EMWM began in response to welfare “reform” which ignored the enormous amount of work mothers do, in this instance mothers with the least. It ignored the importance of the nurturing relationship and bonding between mothers and children and in so doing made the case that mothers, instead of having the time and the support to care for our own children, be forced to take any job outside the home and our children placed in the care of strangers. This devalued the work of all mothers, in particular those with the least resources, and demeaned the caring relationship between mother and child. It treated our children like a nuisance that gets in the way of what is really important — a job outside the home. Our views reflect the reality of millions of mothers and other caregivers whose contributions are devalued, and the thousands of low-income mothers who are punished in welfare legislation for being mothers.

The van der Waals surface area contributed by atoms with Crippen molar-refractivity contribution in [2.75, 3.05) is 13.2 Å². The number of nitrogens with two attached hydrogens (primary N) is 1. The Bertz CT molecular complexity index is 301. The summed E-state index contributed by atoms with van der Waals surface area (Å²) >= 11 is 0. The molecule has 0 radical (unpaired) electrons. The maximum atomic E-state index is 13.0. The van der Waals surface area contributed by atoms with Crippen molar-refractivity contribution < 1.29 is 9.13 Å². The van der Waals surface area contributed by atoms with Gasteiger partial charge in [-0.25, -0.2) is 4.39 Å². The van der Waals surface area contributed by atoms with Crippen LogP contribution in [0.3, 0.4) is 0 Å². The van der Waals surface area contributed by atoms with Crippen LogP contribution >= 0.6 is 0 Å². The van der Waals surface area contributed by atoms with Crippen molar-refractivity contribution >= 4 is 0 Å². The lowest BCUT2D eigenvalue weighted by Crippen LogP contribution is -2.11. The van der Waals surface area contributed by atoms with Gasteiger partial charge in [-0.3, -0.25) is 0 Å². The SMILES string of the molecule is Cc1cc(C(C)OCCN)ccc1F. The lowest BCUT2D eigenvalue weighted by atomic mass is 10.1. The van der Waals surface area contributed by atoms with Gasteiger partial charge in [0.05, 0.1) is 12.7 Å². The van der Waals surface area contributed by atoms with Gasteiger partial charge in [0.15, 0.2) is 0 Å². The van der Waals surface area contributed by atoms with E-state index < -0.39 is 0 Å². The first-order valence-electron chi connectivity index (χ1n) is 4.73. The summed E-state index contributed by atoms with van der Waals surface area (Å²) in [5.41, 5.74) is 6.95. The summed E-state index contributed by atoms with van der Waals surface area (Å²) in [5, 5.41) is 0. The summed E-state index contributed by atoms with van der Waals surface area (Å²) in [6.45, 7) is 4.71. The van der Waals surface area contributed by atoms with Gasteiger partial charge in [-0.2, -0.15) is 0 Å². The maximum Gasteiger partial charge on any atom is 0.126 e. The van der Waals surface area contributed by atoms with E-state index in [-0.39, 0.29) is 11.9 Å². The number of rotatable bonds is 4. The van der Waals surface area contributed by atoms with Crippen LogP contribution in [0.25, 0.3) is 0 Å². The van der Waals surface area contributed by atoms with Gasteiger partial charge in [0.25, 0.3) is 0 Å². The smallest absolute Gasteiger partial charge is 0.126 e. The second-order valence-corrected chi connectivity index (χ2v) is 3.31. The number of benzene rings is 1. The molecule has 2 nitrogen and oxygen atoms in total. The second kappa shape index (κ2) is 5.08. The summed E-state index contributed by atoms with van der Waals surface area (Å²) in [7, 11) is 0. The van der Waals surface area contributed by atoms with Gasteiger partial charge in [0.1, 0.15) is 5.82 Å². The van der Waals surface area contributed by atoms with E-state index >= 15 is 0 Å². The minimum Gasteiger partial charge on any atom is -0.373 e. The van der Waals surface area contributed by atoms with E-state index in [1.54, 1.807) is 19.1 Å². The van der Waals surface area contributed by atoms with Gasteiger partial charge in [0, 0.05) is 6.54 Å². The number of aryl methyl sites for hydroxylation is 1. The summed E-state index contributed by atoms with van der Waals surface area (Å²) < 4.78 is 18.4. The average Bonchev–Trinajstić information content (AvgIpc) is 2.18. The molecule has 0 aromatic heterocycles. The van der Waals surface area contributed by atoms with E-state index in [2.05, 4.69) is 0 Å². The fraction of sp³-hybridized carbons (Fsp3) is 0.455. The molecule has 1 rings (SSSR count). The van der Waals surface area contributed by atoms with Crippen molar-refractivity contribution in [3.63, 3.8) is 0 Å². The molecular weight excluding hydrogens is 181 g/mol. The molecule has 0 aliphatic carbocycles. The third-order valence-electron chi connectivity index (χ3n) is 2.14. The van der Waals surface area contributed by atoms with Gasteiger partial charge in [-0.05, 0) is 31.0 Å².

Our roots are in the welfare rights movement of the 1960s and 1970s and in the International Wages for Housework Campaign (WFH) which has campaigned for recognition and payment for caring work since 1972. We fought for and won a resolution in the Platform for Action of the 1977 US Conference on Women in Houston Texas (a conference mandated by Congress) that opposed discrimination against mothers, and proposed that welfare be called a wage. That resolution went to the Carter Administration to be implemented as was its mandate, but with the subsequent change in administrations it never was. We opposed the Family Support Act of the late 1980’s for all of the above stated reasons.
Please see Testimony to the Senate Finance Committee for more information on our history, work and perspective.